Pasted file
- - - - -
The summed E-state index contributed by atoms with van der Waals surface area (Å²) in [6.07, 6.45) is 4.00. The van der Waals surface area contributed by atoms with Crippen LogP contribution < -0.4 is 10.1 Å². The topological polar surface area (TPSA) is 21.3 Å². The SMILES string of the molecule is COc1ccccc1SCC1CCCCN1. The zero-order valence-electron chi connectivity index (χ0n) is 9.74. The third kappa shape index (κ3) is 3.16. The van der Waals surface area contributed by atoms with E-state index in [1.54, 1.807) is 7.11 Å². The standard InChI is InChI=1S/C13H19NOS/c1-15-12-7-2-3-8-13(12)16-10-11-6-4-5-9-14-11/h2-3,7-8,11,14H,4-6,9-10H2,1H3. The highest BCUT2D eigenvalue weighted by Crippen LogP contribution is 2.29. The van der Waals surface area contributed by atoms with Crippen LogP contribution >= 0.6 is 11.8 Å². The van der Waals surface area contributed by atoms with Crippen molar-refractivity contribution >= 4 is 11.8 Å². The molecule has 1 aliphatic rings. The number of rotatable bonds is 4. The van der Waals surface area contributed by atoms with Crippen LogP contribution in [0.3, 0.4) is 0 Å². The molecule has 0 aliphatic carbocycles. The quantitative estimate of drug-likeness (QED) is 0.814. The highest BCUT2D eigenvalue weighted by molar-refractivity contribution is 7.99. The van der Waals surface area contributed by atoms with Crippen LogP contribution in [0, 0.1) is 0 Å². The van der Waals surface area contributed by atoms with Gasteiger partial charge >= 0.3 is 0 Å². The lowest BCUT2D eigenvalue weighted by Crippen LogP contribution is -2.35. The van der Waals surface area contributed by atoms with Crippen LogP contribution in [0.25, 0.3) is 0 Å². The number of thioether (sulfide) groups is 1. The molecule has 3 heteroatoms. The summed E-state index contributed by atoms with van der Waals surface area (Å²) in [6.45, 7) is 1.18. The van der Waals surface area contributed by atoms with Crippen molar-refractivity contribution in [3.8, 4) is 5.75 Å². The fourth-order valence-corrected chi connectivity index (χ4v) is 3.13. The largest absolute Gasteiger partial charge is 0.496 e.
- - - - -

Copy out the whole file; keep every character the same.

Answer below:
The summed E-state index contributed by atoms with van der Waals surface area (Å²) in [6.07, 6.45) is 4.00. The van der Waals surface area contributed by atoms with Crippen LogP contribution < -0.4 is 10.1 Å². The topological polar surface area (TPSA) is 21.3 Å². The SMILES string of the molecule is COc1ccccc1SCC1CCCCN1. The zero-order valence-electron chi connectivity index (χ0n) is 9.74. The third kappa shape index (κ3) is 3.16. The van der Waals surface area contributed by atoms with E-state index in [1.54, 1.807) is 7.11 Å². The standard InChI is InChI=1S/C13H19NOS/c1-15-12-7-2-3-8-13(12)16-10-11-6-4-5-9-14-11/h2-3,7-8,11,14H,4-6,9-10H2,1H3. The highest BCUT2D eigenvalue weighted by Crippen LogP contribution is 2.29. The van der Waals surface area contributed by atoms with Crippen LogP contribution >= 0.6 is 11.8 Å². The van der Waals surface area contributed by atoms with Crippen molar-refractivity contribution >= 4 is 11.8 Å². The molecule has 1 aliphatic rings. The number of rotatable bonds is 4. The van der Waals surface area contributed by atoms with Crippen LogP contribution in [0.3, 0.4) is 0 Å². The molecule has 0 aliphatic carbocycles. The quantitative estimate of drug-likeness (QED) is 0.814. The highest BCUT2D eigenvalue weighted by molar-refractivity contribution is 7.99. The van der Waals surface area contributed by atoms with Crippen LogP contribution in [0, 0.1) is 0 Å². The van der Waals surface area contributed by atoms with Gasteiger partial charge >= 0.3 is 0 Å². The lowest BCUT2D eigenvalue weighted by Crippen LogP contribution is -2.35. The van der Waals surface area contributed by atoms with Crippen LogP contribution in [0.25, 0.3) is 0 Å². The number of thioether (sulfide) groups is 1. The molecule has 3 heteroatoms. The summed E-state index contributed by atoms with van der Waals surface area (Å²) in [6.45, 7) is 1.18. The van der Waals surface area contributed by atoms with Crippen molar-refractivity contribution in [3.8, 4) is 5.75 Å². The fourth-order valence-corrected chi connectivity index (χ4v) is 3.13. The largest absolute Gasteiger partial charge is 0.496 e.